Missing the days of mystery

Originally published on IHWC.NET in 2007

By Lucas Aykroyd

As much as I enjoy watching Evgeni Malkin team up with Sidney Crosby on the Pittsburgh Penguins power play, there’s a part of me that wishes Malkin had stayed in the Russian Superleague. Not under compulsion, not due to any contractual or political impasse. Frankly, the reasons why Malkin–or a host of other European stars–might have chosen to stay on the east side of the Atlantic aren’t my primary concern here.

It would just be cool to have more of these guys playing year-round in their domestic leagues in order to revive the old sense of mystery that used to pervade international hockey tournaments.

Back in the 1980’s, when I grew up in the Western Canadian province of British Columbia and watched the Olympics and Canada Cups on TV, you really didn’t know much about anyone who wasn’t playing in the NHL. You had to rely on cursory wire service reports and fleeting glimpses at the showcase tournaments. And for Canadians, watching the IIHF World Championships wasn’t nearly as easy as it is today with TSN’s coverage and the webcasts offered by IHWC.NET.

Of course, you could also check out the touring Soviet teams that played NHL clubs over the Christmas holidays, in addition to smaller international tournaments held in Canada. I remember being blown away by the skills of Czech (Czechoslovakian in those days) forward Jiri Hrdina, who racked up five points in an 11-2 thrashing of the USA at the 1987 Calgary Cup, which also featured Canada and the USSR. “Wow, who is this guy?”

After seeing Vladimir Krutov tear it up in the 1987 Canada Cup, I was naturally profoundly disappointed when the superstar Russian winger failed to meet expectations in his lone NHL season (1989-90) with the Vancouver Canucks. Coming in, the unsmiling Krutov had that mystique about him. Especially when paired with his CSKA Moscow center, Igor Larionov, “The Tank” seemed to have the potential to score 50 goals, knock the cocky Mark Messier on his rear end a few times, and lead the Canucks to the Stanley Cup. Well, that didn’t happen. We thought we knew Krutov, but we didn’t.

Even at the very start of the new millennium, it was possible to envision more of a mystique around certain international stars. At the first IIHF World Championship where IHWC.NET was in operation (2000), I can’t say I was particularly familiar with Czech goalie Roman Cechmanek to begin with, although I knew he’d become one of the Extraleague’s top stars. Then the tournament began, and Cechmanek looked like some crazy, machine-like hybrid of Dominik Hasek and Vladislav Tretiak, leading his team to gold with a 2.00 GAA and .925 save percentage. Again: “Wow, who is this guy?” His performance there somehow seemed more compelling than when he arrived in Philadelphia the following year, built an eccentric reputation, started getting into disputes with teammates in the middle of playoff games, and so forth. The mystique dissipated.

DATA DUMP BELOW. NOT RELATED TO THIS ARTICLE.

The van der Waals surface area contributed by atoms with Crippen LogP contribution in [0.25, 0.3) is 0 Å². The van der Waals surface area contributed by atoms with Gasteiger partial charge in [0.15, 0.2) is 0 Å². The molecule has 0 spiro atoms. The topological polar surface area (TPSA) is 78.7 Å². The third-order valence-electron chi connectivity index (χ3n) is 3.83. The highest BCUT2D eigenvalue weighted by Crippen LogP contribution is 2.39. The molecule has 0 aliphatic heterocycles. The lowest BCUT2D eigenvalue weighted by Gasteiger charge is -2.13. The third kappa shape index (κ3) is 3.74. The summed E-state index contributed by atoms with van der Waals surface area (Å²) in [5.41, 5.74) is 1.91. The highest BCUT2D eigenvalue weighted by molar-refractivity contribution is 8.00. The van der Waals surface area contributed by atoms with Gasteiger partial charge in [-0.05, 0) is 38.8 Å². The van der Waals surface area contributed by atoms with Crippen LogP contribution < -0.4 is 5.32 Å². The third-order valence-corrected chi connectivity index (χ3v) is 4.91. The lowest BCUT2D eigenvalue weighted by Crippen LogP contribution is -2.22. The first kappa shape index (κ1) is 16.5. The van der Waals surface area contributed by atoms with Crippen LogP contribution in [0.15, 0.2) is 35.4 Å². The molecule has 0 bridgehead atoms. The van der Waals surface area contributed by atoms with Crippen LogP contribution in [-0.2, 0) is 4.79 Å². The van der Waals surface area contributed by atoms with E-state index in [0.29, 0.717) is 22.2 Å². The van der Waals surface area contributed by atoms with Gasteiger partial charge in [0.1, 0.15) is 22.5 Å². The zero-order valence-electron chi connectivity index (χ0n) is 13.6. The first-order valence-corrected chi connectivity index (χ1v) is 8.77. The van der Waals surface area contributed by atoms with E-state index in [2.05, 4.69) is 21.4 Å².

Then again, to put another twist on the issue: would the Beatles and Led Zeppelin have been viewed like Greek deities hidden up on Mount Olympus if they’d had MySpace pages and message boards back in the day?

It’s similar for European fans. It’s hard to conjure up wild images of the invincible North American professionals when you can go on YouTube, NHL on Google Video, or other Internet video-sharing services, and dig up umpteen recent clips of Crosby, Joe Thornton, and Brendan Shanahan, instead of just getting glimpses of them at the Worlds. Today’s technology means there’s no going back.

And of course, everybody can understand why modern top-level European players want to migrate to the NHL: to earn higher salaries and to test their skills against other elite players. The trend is not going to end. But one way or another, it would be great to achieve some balance and bring back a little bit of that old “how do we really stack up against these guys” feeling as opposed to “we know them so well, and their game plan is always the same.”

At this year’s IIHF World Championship, it’s been exciting for me to see Russia’s Kazan unit work its magic. Alexei Morozov, Sergei Zinoviev, and Danis Zaripov have an obvious chemistry that can only be developed by playing together for an extended period. But in addition, when I see Morozov, it’s as if he’s become a brand-new offensive genius compared to the guy who spent seven seasons in Pittsburgh and never turned into an impact player.

Sure, Morozov tallied a record-setting 83 points in the Superleague this year, but to see him stepping up to another level and wowing the world in Moscow 2007 is cool. Kind of like the old days.

del.icio.us Digg it Furl iFeedReaders Netscape RawSugar reddit StumbleUpon Yahoo MyWeb YardBarker

Leave a Reply